Acquire is Sid Sackson's classic game of investments and economics. In fact, the game was first marketed in 1962 making it older than any of the players at the table. As Sterling's copy was one of the classic 3M versions and was selected over Rich's more modern Avalon Hill version. The first discussion before playing any game of Acquire is the matter of open/closed holdings. We decided that the share types would be open, but the share count would not. In other words, each player has a stack of shares in front of them, so the others can see that you hold shares, but you couldn't reasonably tell how many shares. Furthermore as seems to be the practice during sessions at my house, we used poker chips instead of the paper cash.
For those unfamiliar with the game, the game board consists of 108 squares in a 9 x 12 grid. Each row is lettered from A through I and each column is numbered from 1 through 12. Therefore, each cell has a unique identifier from A-1 through I-12. Each player has 5 tiles that cover one of the squares on the board and each turn one of the tiles is placed on the board. When two tiles are placed adjacent to each other, the chain is a "hotel" that is being developed. After building a tile to the board, the player has the option to buy up to 3 shares in any of the hotels on the board. If a tile is placed that joins two hotels, the hotel with the smaller number of tiles is said to be acquired by the hotel with the larger number of tiles. When this happens, the players holding the largest and second largest number of shares in the acquired company gain a shareholder bonus (money) and all the shareholders in the acquired company can sell their stock, trade their stock 2 for 1 in the acquiring company, or keep their stock in case the hotel reappears on the board. When a chain of hotel tiles reaches 11 tiles, it is said to be safe and can not be acquired by a larger hotel. The game ends with the board has only safe hotels on it or a single hotel reaches 41 tiles in size. There is a final payout round for the hotels still on the board and the winner is the player with the most money.
The game started fairly simply with Sterling being the first to develop American on the board. Helen quickly followed with Worldwide. A few turns later, Dave founded Continental; while Helen developed Festival close to Worldwide. Sterling developed the Imperial hotel also close to Worldwide while Dave introduced Tower close to both Worldwide and Imperial. As the development continued, it was Sterling who first merged two small chains (Worldwide and Imperial) yielding the majority payout for himself and the secondary payout for Rich.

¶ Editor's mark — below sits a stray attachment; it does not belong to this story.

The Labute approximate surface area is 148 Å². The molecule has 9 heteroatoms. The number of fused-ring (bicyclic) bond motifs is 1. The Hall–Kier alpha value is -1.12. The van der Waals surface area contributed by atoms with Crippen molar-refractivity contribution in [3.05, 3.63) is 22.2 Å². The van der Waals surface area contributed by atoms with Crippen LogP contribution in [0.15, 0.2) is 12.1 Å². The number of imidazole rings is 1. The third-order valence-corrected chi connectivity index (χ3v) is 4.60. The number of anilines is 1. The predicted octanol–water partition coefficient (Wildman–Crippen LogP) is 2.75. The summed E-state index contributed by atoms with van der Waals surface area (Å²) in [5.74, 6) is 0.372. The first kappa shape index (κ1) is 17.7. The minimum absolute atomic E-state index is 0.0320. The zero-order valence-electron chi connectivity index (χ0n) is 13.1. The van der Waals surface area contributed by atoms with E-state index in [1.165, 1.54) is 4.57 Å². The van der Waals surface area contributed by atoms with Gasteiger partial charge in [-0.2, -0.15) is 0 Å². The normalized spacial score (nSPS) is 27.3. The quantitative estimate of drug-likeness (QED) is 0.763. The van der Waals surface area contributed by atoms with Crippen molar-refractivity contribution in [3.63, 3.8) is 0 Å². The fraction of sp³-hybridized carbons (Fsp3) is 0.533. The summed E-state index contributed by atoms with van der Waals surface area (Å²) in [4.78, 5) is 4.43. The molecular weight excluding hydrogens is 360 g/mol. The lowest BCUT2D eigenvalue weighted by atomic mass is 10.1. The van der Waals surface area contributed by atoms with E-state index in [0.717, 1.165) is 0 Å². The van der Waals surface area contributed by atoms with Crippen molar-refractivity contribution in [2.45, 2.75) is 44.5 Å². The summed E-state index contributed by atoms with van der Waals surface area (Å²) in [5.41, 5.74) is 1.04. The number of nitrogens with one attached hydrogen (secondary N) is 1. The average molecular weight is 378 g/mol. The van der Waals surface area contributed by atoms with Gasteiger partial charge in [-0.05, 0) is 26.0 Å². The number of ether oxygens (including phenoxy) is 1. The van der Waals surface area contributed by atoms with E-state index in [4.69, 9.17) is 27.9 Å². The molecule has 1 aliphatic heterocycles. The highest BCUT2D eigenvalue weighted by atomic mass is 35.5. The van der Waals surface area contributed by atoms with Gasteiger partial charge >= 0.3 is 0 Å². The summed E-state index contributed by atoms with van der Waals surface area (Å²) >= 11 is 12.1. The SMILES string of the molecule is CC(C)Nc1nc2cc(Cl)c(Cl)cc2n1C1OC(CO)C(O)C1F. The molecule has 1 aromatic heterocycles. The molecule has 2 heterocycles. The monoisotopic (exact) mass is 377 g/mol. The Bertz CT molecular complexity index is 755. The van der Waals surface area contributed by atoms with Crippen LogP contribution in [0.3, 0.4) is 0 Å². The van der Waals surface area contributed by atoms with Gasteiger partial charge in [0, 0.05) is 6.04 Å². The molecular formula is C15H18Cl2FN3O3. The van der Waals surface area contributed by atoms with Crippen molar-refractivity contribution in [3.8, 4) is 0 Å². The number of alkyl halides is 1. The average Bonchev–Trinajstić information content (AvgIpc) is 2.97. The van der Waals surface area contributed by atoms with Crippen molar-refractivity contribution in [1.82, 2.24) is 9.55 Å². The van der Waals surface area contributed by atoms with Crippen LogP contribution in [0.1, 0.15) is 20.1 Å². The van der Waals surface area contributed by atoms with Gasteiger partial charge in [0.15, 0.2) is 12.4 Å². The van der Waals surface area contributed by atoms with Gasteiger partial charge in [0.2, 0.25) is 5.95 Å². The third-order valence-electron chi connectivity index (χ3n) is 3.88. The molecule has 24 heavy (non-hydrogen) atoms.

Helen then introduced Luxor to the board and Rich brought about the resurrection of the Imperial chain. By this time, all 7 hotel chains were on the board. But this wouldn't last for long as Sterling placed a key tile that merged Festival and Luxor into American which had the added benefit of making American safe from take-over. The Luxor merger paid dividends to Sterling and Helen while the Festival merger paid dividends to Rich and Dave. A good chain is hard to keep down, as the next two turns say the resurrection again of Luxor by Helen and Festival by Rich. But Dave then merged those two chains as Festival acquired Luxor. At this point, Festival was a chain of 10 tiles sitting 1 space away from the large American chain. Helen had the tiles that could have merged Festival into American (and probably rewarded her handsomely for the move), but Helen thought she had time to do some other developments first. Rich played the 11th tile to Festival making it also safe from takeover.
The game was now rapidly winding down with 2 major hotel chains on the board. Dave merged Tower into Festival given Sterling and Dave large payouts. Sterling merged Continental into American which allowed Dave to liquidate shares in Continental for a rather large payout. Worldwide was the next chain to be taken over by the Festival conglomerate thanks to Helen. With the acquisition of the last minor (Imperial) by the other major (American), the game came to an end. The final payouts saw Dave and Helen tied as the majority shareholder in Festival while Sterling and Rich were tied as majority shareholder in American shares. After rather large payouts (involving the purple $5000 chips), the final tallies:
Dave was the winner having benefited nicely from the Tower/Festival merger and the Continental/American merger.
(Playing time, including a quick rules synopsis: 90 minutes)
My thoughts: Believe it or not, this was my first playing of this classic game. The mechanism is quite simple, yet achieves its purpose very well. I can see why it has withstood the test of time and continues to hit the table some 42 years after its introduction. My newness in the game is reflected in the scores and looking back, I can see that I probably diversified too much in the chains and should have paid more attention to share majorities. There were several acquisitions where I was the third largest stock-holder so missed out on the merger dividend. In addition, I could not realize much revenue from my shares (especially when compared to others who always had more shares than I did.) I was truly amazed how much money I ended up with as while Dave was cashing in his shares, I was sitting on about $400. Big payouts at the end of the game. Now I see that a few smaller payouts mid-game would have made me a bit more competitive, I am eager to try this game again anytime it is suggested.